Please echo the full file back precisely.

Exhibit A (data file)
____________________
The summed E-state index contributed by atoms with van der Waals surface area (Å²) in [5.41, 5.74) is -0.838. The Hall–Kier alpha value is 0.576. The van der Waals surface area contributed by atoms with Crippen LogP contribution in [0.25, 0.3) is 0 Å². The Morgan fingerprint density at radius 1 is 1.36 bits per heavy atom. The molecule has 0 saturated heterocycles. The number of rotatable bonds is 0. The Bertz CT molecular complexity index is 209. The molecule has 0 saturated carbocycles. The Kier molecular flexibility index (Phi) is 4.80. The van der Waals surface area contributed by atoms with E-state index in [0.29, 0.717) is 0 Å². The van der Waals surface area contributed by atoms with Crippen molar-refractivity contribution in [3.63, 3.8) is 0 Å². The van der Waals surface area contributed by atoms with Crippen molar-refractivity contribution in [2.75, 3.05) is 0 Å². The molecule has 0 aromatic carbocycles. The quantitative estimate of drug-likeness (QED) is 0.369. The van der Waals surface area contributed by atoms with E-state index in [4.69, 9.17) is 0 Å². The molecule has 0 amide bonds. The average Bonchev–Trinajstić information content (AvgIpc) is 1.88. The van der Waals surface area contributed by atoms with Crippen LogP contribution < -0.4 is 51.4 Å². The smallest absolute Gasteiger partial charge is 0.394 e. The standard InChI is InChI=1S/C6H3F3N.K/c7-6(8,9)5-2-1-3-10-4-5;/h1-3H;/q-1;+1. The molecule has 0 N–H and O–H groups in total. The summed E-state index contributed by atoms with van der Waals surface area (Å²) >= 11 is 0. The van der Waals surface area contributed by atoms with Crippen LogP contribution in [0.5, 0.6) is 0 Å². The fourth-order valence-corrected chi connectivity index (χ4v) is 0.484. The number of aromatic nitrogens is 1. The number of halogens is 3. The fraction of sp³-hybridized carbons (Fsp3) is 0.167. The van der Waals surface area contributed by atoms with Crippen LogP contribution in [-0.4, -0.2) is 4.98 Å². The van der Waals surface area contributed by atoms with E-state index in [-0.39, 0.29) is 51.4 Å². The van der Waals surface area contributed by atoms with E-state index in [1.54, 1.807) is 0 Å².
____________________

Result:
The summed E-state index contributed by atoms with van der Waals surface area (Å²) in [5.41, 5.74) is -0.838. The Hall–Kier alpha value is 0.576. The van der Waals surface area contributed by atoms with Crippen LogP contribution in [0.25, 0.3) is 0 Å². The Morgan fingerprint density at radius 1 is 1.36 bits per heavy atom. The molecule has 0 saturated heterocycles. The number of rotatable bonds is 0. The Bertz CT molecular complexity index is 209. The molecule has 0 saturated carbocycles. The Kier molecular flexibility index (Phi) is 4.80. The van der Waals surface area contributed by atoms with E-state index in [0.29, 0.717) is 0 Å². The van der Waals surface area contributed by atoms with Crippen molar-refractivity contribution in [3.63, 3.8) is 0 Å². The van der Waals surface area contributed by atoms with Crippen molar-refractivity contribution in [2.75, 3.05) is 0 Å². The molecule has 0 aromatic carbocycles. The quantitative estimate of drug-likeness (QED) is 0.369. The van der Waals surface area contributed by atoms with E-state index in [4.69, 9.17) is 0 Å². The molecule has 0 amide bonds. The average Bonchev–Trinajstić information content (AvgIpc) is 1.88. The van der Waals surface area contributed by atoms with Crippen LogP contribution < -0.4 is 51.4 Å². The smallest absolute Gasteiger partial charge is 0.394 e. The standard InChI is InChI=1S/C6H3F3N.K/c7-6(8,9)5-2-1-3-10-4-5;/h1-3H;/q-1;+1. The molecule has 0 N–H and O–H groups in total. The summed E-state index contributed by atoms with van der Waals surface area (Å²) >= 11 is 0. The van der Waals surface area contributed by atoms with Crippen LogP contribution in [0.5, 0.6) is 0 Å². The fourth-order valence-corrected chi connectivity index (χ4v) is 0.484. The number of aromatic nitrogens is 1. The number of halogens is 3. The fraction of sp³-hybridized carbons (Fsp3) is 0.167. The van der Waals surface area contributed by atoms with Crippen LogP contribution in [-0.4, -0.2) is 4.98 Å². The van der Waals surface area contributed by atoms with E-state index in [-0.39, 0.29) is 51.4 Å². The van der Waals surface area contributed by atoms with E-state index in [1.54, 1.807) is 0 Å².